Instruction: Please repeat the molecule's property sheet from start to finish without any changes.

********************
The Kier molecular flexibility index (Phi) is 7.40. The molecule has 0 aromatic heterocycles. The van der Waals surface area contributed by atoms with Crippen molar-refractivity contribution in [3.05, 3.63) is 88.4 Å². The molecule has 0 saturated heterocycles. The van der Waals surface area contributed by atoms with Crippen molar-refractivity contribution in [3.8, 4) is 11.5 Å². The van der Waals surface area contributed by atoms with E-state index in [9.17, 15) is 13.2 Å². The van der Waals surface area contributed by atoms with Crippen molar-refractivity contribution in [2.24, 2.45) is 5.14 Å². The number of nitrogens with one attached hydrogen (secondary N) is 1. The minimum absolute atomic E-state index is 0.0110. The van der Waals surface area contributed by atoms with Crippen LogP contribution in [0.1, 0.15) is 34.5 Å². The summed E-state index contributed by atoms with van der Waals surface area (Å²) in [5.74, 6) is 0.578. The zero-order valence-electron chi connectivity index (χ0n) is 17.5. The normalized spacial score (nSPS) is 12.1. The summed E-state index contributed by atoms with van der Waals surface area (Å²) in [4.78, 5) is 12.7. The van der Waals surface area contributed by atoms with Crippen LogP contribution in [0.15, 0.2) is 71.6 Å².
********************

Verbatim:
The Kier molecular flexibility index (Phi) is 7.40. The molecule has 0 aromatic heterocycles. The van der Waals surface area contributed by atoms with Crippen molar-refractivity contribution in [3.05, 3.63) is 88.4 Å². The molecule has 0 saturated heterocycles. The van der Waals surface area contributed by atoms with Crippen molar-refractivity contribution in [3.8, 4) is 11.5 Å². The van der Waals surface area contributed by atoms with E-state index in [9.17, 15) is 13.2 Å². The van der Waals surface area contributed by atoms with Crippen molar-refractivity contribution in [2.24, 2.45) is 5.14 Å². The number of nitrogens with one attached hydrogen (secondary N) is 1. The minimum absolute atomic E-state index is 0.0110. The van der Waals surface area contributed by atoms with Crippen LogP contribution in [0.1, 0.15) is 34.5 Å². The summed E-state index contributed by atoms with van der Waals surface area (Å²) in [5.74, 6) is 0.578. The zero-order valence-electron chi connectivity index (χ0n) is 17.5. The normalized spacial score (nSPS) is 12.1. The summed E-state index contributed by atoms with van der Waals surface area (Å²) in [4.78, 5) is 12.7. The van der Waals surface area contributed by atoms with Crippen LogP contribution in [0.15, 0.2) is 71.6 Å².